Growing Up In A Single-Parent Family
664 Words3 Pages
Growing Up In A Single-Parent Family
With the divorce rate as high as it is, more and more children are growing up in single-parent families. Ideally, it is better for children to live with their mom and dad happily married; however, children who grow up in single-parent households can still be well- adjusted children, teenagers, and adults. Although there are always exceptions to every rule, for the most part, children who grow up in single-parent working households are more mature, realistic and independent.
First, in a single-parent working family, children tend to be more mature. The children are more mature because they often have to be responsible for themselves. For example, if their…show more content…
Children in this environment are also capable of dealing with different situations. For example, they are aware of how to deal with emergencies without mom or dad being there to help them. Children are more mature in a single-parent working family because they need to be.
Second, in a single-parent working family, children tend to be much more realistic than children who live in a two parent family. Children growing up in a single parent family know that marriage is not a fairy tale and is definitely not perfect or for that matter even close to being perfect.. They saw their mom or dad’s marriage fail and realized that marriage takes a lot of work, time, and dedication. Children in this situation also know that families have to work hard for the money that is necessary to take care of everyone’s needs. The facts are that most in a single-parent families live at or below poverty levels and they know that mom or dad can’t always buy them brand name clothing, the newest toy, the latest CD or the best video game console. They also know what it is “the real world”. For example, these children see their parent (mom or dad) working hard to pay bills and sometimes struggling to do so. Children are more realistic in a single-parent family because they see first hand what it is like to support and be responsible for a family.
Finally, children in a single-parent working family are
dren who are securely attached to their parents are provided a solid foundation for healthy development, including the establishment of strong peer relationships and the ability to empathize with others (Bowlby, 1978; Chen et al., 2012; Holmes, 2006; Main and Cassidy, 1988; Murphy and Laible, 2013). Conversely, young children who do not become securely attached with a primary caregiver (e.g., as a result of maltreatment or separation) may develop insecure behaviors in childhood and potentially suffer other adverse outcomes over the life course, such as mental health disorders and disruption in other social and emotional domains (Ainsworth and Bell, 1970; Bowlby, 2008; Schore, 2005).
More recently, developmental psychologists and economists have described parents as investing resources in their children in anticipation of promoting the children’s social, economic, and psychological well-being. Kalil and DeLeire (2004) characterize this promotion of children’s healthy development as taking two forms: (1) material, monetary, social, and psychological resources and (2) provision of support, guidance, warmth, and love. Bradley and Corwyn (2004) characterize the goals of these investments as helping children successfully regulate biological, cognitive, and social-emotional functioning.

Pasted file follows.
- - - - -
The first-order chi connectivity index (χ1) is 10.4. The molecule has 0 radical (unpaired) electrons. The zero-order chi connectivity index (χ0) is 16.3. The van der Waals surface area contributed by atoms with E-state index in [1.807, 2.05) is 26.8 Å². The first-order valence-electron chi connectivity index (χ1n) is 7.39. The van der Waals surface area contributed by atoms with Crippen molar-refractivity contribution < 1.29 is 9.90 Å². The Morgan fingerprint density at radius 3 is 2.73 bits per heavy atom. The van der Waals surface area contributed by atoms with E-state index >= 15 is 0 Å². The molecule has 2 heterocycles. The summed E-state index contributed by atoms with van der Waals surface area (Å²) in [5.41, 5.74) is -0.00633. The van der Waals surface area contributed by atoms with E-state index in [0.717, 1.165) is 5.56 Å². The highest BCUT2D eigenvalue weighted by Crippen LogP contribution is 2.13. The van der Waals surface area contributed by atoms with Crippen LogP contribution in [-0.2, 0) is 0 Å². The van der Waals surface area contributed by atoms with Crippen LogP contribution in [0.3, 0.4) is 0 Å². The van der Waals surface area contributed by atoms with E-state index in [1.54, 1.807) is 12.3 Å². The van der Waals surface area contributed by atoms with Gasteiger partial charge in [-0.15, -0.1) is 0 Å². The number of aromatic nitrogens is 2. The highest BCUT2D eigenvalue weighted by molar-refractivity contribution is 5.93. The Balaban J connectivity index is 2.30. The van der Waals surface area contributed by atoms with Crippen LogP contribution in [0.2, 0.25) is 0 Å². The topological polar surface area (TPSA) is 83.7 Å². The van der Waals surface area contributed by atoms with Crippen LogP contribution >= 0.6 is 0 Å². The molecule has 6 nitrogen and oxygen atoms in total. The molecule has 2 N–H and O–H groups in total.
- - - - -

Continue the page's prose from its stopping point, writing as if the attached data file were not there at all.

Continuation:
Parents possess different levels and quality of access to knowledge that can guide the formation of their parenting attitudes and practices. As discussed in greater detail in Chapter 2, the parenting practices in which parents engage are influenced and informed by their knowledge, including facts and other information relevant to parenting, as well as skills gained through experience or education. Parenting practices also are influenced by attitudes, which in this context refer to parents’ viewpoints, perspectives, reactions, or settled ways of thinking with respect to the roles and importance of parents and parenting in children’s development, as well as parents’ responsibilities. Attitudes may be part of a set of beliefs shared within a cultural group and founded in common experiences, and they often direct the transformation of knowledge into practice.
Parenting knowledge, attitudes, and practices are shaped, in part, by parents’ own experiences (including those from their own childhood) and circumstances; expectations and practices learned from others, such as family, friends, and other social networks; and beliefs transferred through cultural and social systems. Parenting also is shaped by the availability of supports within the larger community and provided by institutions, as well as by policies that affect the availability of supportive services.
Along with the multiple sources of parenting knowledge, attitudes, and practices and their diversity among parents, it is important to acknowledge the diverse influences on the lives of children. While parents are central to children’ development, other influences, such as relatives, close family friends, teachers, community members, peers, and social institutions, also